Martin Luther King, Jnr. wrote “Letter from Birmingham Jail” in April 1963 while in Birmingham jail addressing it to his fellow clergy. The letter was in response to the then recent statements referring to his actions as unwise and untimely. The King’s presence in the city of Birmingham was questionable because he was an “outsider.”
In his letter, the King carefully considered his defense for his presence and actions in the city while referencing critical events and facts that necessitated the happenings (King, Jr. par 1). This letter came at a time when the civil rights movement had experienced major challenges of opposition and retaliation from the city leaders.
In this paper, I examine the fundamental excerpts that would serve to justify MLK’s actions as a civil rights leader waging actions in protest of the systematic injustices leveled against the Negro brothers and sisters. A critical exploration of these sentiments and King’s submissions shall serve to depict the critical role that he, and his staff from the Southern Christian Leadership Conference had to play while in Birmingham.
In furtherance of representing the theme of the need for decisive action, the paper outlines some of the circumstances that would guarantee my actions in pursuit for justice on behalf of humanity (Mieder 141).
Justifications of the King’s Actions and presence in Birmingham City
There many excerpts in the letter from Birmingham jail that depicts the relevance of King’s action while in Birmingham. Firstly, the King began by stressing why he was in Birmingham, and he said that “ I am in Birmingham because injustice is here” his presence to unite with his fellow blacks in the fight for what they considered their rights is exhibited in the need to traverse the limits of physical boundaries (King, Jr. par 3).
In his defense, he invoked the biblical lesson of the Apostle Paul, who in the process of spreading the gospel to the Greco-Roman empire, left his village (Mieder 141).
From the biblical stand, the king was justified to move in the hope that his contributions would bring change in the destined world. His philosophical representations that drew from factual premises enabled him to succeed in bringing to the attention of the clergy, the need for direct action immediately. To demonstrate his connection with the city of Birmingham where he set the actions of non-violent actions, he acknowledged the mutual relationship that existed between states and communities (Mieder 141).
“Injustice anywhere is a threat to justice everywhere” enumerates why sitting idly by could be a means of consenting to the injustices and a mode of conspiracy with the perpetrators of injustice. While detesting the application of the concept of an outsider, the King categorically espoused that not “anyone who lives inside the US could be considered an outsider.”
In this scenario, the King’s argument has far-reaching implications to justify the inclusivity of the US citizens. This statement succeeded in demonstrating that all people and communities drew mutuality from each other, and actions to create the outsider ideology was self-serving and discriminatory in nature (King, Jnr., King, and Harding 5).
According to MLK, “Birmingham is probably the most thoroughly segregated city in the United States.” To qualify his argument, the King substantiated by gaining support from the ugly literature of brutality known to Birmingham. The historical bombings and unresolved problems facing the Negro family acted in the best interest to support the Kings arguments.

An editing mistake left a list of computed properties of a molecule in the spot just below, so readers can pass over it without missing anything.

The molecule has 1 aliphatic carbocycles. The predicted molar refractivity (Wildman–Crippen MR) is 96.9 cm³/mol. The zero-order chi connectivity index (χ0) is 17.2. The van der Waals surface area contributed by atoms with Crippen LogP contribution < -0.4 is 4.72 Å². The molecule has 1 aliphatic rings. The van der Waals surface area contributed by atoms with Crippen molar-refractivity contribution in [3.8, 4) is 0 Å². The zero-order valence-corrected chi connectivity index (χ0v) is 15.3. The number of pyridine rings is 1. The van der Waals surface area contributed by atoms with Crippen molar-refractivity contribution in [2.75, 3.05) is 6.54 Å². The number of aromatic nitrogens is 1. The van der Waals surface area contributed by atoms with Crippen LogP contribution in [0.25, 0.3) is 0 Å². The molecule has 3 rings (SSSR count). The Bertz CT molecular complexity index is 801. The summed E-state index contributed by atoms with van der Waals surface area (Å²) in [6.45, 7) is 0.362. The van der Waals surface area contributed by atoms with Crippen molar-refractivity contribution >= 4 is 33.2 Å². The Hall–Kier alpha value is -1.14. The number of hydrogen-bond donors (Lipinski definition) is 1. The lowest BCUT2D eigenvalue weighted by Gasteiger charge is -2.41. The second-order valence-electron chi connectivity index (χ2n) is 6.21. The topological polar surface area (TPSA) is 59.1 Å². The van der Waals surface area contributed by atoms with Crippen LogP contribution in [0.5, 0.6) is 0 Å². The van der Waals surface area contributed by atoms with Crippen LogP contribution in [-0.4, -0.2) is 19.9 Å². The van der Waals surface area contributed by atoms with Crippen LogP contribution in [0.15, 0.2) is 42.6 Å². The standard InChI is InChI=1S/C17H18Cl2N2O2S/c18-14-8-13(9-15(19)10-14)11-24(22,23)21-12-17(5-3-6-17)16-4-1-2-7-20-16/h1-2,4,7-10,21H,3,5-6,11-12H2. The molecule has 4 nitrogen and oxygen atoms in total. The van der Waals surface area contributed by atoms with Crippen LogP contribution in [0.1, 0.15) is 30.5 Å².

These cases appear clearly as the smokescreens of the American State as witnessed by the largely displayed racist signs, which were long overdue. In general, the Kings positioning on the evidential support of the conditions leading to his engagements in the mass actions, sit-inns, and protests gave him a unique platform that perhaps justifies his presence and actions (King, Jr. par 8).
In my view, I would find my actions necessary in engaging in actions to denounce the corrupt organizations, government departments and individuals. This engagement would be to demonstrate that corruption is a social evil that immensely hampers growth of both the country and its citizens.
To align my argument, I would explore the contribution of corruption in the creation of two worlds that results in social stratification based on “halves” and the “halve not.” In detesting this vice on behalf of the masses, I suppose that my endeavors would meet sufficient support from the masses due to the foregoing need to bring about equality of resources through distributive justice (King, Jnr., King, and Harding 5).
Since the era in which we live has transformed in all spheres including systems of justice, and worldview, support would be formidable. However, it is important not to understate the possible protest that by antecedents of corruption, their close confidants and structured machineries aimed at scuttling the process.
In the light of the aforementioned discussions, it would be imperative not to engage in actions that would sabotage the processed of judicial, social or political transition aimed at redeeming the public and the state offices. Additionally, it would be unjust to martial support from the masses with a view to distort a meaningful process by serving self-interests or interest of a minority few unjustified for their actions or thoughts.
King Jnr., M. L., King, C. S., and Harding, V. Where Do We Go from Here: Chaos Or Community? New York: Beacon Press, 2010. Print.
King, Jr. “Letter from Birmingham Jail”. Web The Martin Luther King, Jr. Institute, 23 April. 1963. Web. 26. Oct. 2011. http://mlk-kpp01.stanford.edu/index.php/resources/article/annotated_letter_from_birmingham>.
Mieder, W. Making a Way Out of No Way: Martin Luther King’s Sermonic Proverbial Rhetoric. New York: Peter Lang, 2010. Print.